Durham County Council's dairy and poultry school at Sherburn Hall
School training women in dairy work and poultry keeping during the war
Type: Technical School
Before the war dairy classes and courses were taught at Armstrong College in Newcastle, then part of Durham University. Early in the war, however, the dairy shed in Newcastle was required for military purposes. This meant that the location of where dairy classes would continue to be taught was in question. Sherburn Hall in Durham was suggested as a suitable site and after an inspection of the Hall, the approval for the use of the premises was agreed in January 1915.
The large numbers of men leaving County Durham to fight in the war left a shortage of agricultural labourers, a shortage that was partly solved by women taking up the roles previously done by the men. Women from within farming families would have had knowledge and previous experience of this work but there were others who required training. Sherburn Hall provided training in two particular areas of agricultural knowledge; dairying and poultry work.
Over the period of three months around August to October 1916, 30 students underwent a course of instruction in dairying and poultry keeping. County Council minutes from November 1916 record how favourably the courses were looked on by the Women’s Agricultural war committee. The women were given lessons in milking, milk testing, cheese-making and butter making.
The Auckland Chronicle reports 1000s of women enrolling into the “land army” during April 1917 but stated the biggest needs were for milkmaids and dairy workers, making the specialist training the women were receiving at Sherburn Hall invaluable.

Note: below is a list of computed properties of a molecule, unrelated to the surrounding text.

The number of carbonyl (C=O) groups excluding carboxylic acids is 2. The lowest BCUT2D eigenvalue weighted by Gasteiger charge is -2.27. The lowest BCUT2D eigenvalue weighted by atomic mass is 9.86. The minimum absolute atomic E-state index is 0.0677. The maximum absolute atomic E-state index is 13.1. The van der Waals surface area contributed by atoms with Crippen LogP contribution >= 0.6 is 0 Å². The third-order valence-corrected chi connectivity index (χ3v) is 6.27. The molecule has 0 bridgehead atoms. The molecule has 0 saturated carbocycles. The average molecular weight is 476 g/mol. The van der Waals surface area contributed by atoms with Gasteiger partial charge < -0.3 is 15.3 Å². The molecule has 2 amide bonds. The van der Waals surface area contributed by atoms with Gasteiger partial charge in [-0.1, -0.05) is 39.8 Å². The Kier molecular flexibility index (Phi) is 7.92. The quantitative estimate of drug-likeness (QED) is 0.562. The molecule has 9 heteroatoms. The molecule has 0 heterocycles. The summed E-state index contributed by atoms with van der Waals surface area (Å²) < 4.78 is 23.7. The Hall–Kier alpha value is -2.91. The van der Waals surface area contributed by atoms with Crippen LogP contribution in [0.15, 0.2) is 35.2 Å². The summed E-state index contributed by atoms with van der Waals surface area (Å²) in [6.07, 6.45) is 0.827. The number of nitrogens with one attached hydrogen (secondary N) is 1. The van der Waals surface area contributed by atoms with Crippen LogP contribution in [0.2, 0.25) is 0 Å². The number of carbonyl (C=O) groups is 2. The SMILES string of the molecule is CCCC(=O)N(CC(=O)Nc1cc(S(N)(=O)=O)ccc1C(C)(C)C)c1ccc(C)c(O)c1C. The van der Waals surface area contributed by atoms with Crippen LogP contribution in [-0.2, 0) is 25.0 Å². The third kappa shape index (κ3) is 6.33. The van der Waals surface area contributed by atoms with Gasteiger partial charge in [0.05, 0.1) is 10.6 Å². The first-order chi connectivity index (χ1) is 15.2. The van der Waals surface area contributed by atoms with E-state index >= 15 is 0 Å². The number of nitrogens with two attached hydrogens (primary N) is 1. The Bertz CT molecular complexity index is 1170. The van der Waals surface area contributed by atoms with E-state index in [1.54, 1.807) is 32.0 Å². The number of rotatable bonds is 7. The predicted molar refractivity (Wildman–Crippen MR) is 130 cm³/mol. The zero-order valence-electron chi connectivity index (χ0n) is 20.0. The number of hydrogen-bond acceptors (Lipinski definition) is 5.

Scholarships were awarded for the training of women on four week courses. The Board of Agriculture urged as many women as possible to be trained at Sherburn Hall in April 1917 and sanctioned 100 scholarships to do this.
The principal of the school was Miss Eliza Anna Maidment who had a considerable amount of knowledge and expertise in the field of dairying and poultry keeping. By the time the war began, Miss Maidment had spent over 15 years lecturing and demonstrating in dairying and poultry keeping all over England.
In addition to the dairying work taught at the Hall, the women received training in poultry keeping. Stock birds were cared for by the students on the Hall’s extensive poultry farm and then ‘sittings’ of eggs given out to cottagers and freeholders in the area. Miss Maidment showed that there was considerable profit to be made from the keeping of poultry and selling of eggs and was keen to emphasise that this could be the case for people who kept poultry on their own land.
The training and new techniques proposed by Miss Maidment were seen as revolutionary by some. The trained women took their newly acquired skills and knowledge to farms in the County. Not only did this have a vital role in increasing food supply in the country during war time but was also seen as skills important to the Country’s future production and self-sufficiency in milk and dairy products.
A report given by Miss Maidment in August 1917 stated that many of the women had been placed on farms for general work, others on specific poultry farms and were doing well.
Civil Parish: Sherburn
Contributed by Fiona Johnson - Durham
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